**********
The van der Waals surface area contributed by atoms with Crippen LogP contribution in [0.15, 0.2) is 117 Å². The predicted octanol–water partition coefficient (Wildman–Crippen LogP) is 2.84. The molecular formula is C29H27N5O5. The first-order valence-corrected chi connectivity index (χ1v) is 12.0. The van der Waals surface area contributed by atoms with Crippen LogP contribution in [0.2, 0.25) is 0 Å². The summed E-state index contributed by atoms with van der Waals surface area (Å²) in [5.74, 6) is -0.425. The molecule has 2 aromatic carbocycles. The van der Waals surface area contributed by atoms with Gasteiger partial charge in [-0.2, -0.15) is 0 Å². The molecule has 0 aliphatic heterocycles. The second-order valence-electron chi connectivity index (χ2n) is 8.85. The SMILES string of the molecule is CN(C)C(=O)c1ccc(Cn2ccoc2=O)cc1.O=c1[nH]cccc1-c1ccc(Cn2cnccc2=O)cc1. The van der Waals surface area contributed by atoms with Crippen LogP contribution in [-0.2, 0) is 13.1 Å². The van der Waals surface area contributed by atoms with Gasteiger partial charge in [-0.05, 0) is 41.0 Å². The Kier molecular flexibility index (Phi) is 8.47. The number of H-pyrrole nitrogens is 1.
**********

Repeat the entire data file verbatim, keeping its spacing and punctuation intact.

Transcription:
The van der Waals surface area contributed by atoms with Crippen LogP contribution in [0.15, 0.2) is 117 Å². The predicted octanol–water partition coefficient (Wildman–Crippen LogP) is 2.84. The molecular formula is C29H27N5O5. The first-order valence-corrected chi connectivity index (χ1v) is 12.0. The van der Waals surface area contributed by atoms with Crippen LogP contribution in [0.2, 0.25) is 0 Å². The summed E-state index contributed by atoms with van der Waals surface area (Å²) in [5.74, 6) is -0.425. The molecule has 2 aromatic carbocycles. The van der Waals surface area contributed by atoms with Gasteiger partial charge in [-0.2, -0.15) is 0 Å². The molecule has 0 aliphatic heterocycles. The second-order valence-electron chi connectivity index (χ2n) is 8.85. The SMILES string of the molecule is CN(C)C(=O)c1ccc(Cn2ccoc2=O)cc1.O=c1[nH]cccc1-c1ccc(Cn2cnccc2=O)cc1. The van der Waals surface area contributed by atoms with Crippen LogP contribution in [-0.2, 0) is 13.1 Å². The van der Waals surface area contributed by atoms with Gasteiger partial charge in [-0.05, 0) is 41.0 Å². The Kier molecular flexibility index (Phi) is 8.47. The number of H-pyrrole nitrogens is 1.